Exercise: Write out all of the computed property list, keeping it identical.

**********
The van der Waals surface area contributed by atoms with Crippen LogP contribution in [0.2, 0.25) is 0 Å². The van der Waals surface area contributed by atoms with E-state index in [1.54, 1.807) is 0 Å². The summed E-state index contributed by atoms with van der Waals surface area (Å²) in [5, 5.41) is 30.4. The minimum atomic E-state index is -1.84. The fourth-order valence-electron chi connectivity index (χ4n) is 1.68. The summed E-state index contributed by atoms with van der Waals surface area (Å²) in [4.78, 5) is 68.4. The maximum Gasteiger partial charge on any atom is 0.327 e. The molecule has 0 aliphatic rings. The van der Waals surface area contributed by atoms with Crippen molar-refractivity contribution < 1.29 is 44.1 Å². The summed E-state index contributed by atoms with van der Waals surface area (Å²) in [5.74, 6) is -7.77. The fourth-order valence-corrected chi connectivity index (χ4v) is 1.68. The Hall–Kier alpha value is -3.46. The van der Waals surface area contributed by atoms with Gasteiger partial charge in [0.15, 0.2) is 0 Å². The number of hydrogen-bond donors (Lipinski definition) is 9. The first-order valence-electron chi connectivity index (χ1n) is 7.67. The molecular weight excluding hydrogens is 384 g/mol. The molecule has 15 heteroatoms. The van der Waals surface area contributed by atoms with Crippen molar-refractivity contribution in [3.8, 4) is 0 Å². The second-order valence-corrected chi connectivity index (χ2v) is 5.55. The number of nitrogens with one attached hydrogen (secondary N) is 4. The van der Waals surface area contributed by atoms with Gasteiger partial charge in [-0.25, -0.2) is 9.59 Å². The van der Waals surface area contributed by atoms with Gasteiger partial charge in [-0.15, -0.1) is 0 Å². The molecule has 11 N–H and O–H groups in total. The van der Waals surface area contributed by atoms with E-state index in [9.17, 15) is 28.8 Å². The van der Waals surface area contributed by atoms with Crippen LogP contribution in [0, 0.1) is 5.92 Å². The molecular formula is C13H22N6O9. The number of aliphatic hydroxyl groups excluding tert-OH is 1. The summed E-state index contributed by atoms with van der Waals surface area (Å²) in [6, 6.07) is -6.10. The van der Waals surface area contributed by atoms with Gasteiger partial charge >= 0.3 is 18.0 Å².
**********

The van der Waals surface area contributed by atoms with Crippen LogP contribution in [0.2, 0.25) is 0 Å². The van der Waals surface area contributed by atoms with E-state index in [1.54, 1.807) is 0 Å². The summed E-state index contributed by atoms with van der Waals surface area (Å²) in [5, 5.41) is 30.4. The minimum atomic E-state index is -1.84. The fourth-order valence-electron chi connectivity index (χ4n) is 1.68. The summed E-state index contributed by atoms with van der Waals surface area (Å²) in [4.78, 5) is 68.4. The maximum Gasteiger partial charge on any atom is 0.327 e. The molecule has 0 aliphatic rings. The van der Waals surface area contributed by atoms with Crippen molar-refractivity contribution < 1.29 is 44.1 Å². The summed E-state index contributed by atoms with van der Waals surface area (Å²) in [5.74, 6) is -7.77. The fourth-order valence-corrected chi connectivity index (χ4v) is 1.68. The Hall–Kier alpha value is -3.46. The van der Waals surface area contributed by atoms with Gasteiger partial charge in [0.15, 0.2) is 0 Å². The number of hydrogen-bond donors (Lipinski definition) is 9. The first-order valence-electron chi connectivity index (χ1n) is 7.67. The molecular weight excluding hydrogens is 384 g/mol. The molecule has 15 heteroatoms. The van der Waals surface area contributed by atoms with Crippen molar-refractivity contribution in [3.8, 4) is 0 Å². The second-order valence-corrected chi connectivity index (χ2v) is 5.55. The number of nitrogens with one attached hydrogen (secondary N) is 4. The van der Waals surface area contributed by atoms with Gasteiger partial charge in [-0.25, -0.2) is 9.59 Å². The van der Waals surface area contributed by atoms with Gasteiger partial charge in [-0.15, -0.1) is 0 Å². The molecule has 11 N–H and O–H groups in total. The van der Waals surface area contributed by atoms with E-state index in [9.17, 15) is 28.8 Å². The van der Waals surface area contributed by atoms with Crippen LogP contribution in [0, 0.1) is 5.92 Å². The molecular formula is C13H22N6O9. The number of aliphatic hydroxyl groups excluding tert-OH is 1. The summed E-state index contributed by atoms with van der Waals surface area (Å²) in [6, 6.07) is -6.10. The van der Waals surface area contributed by atoms with Gasteiger partial charge >= 0.3 is 18.0 Å².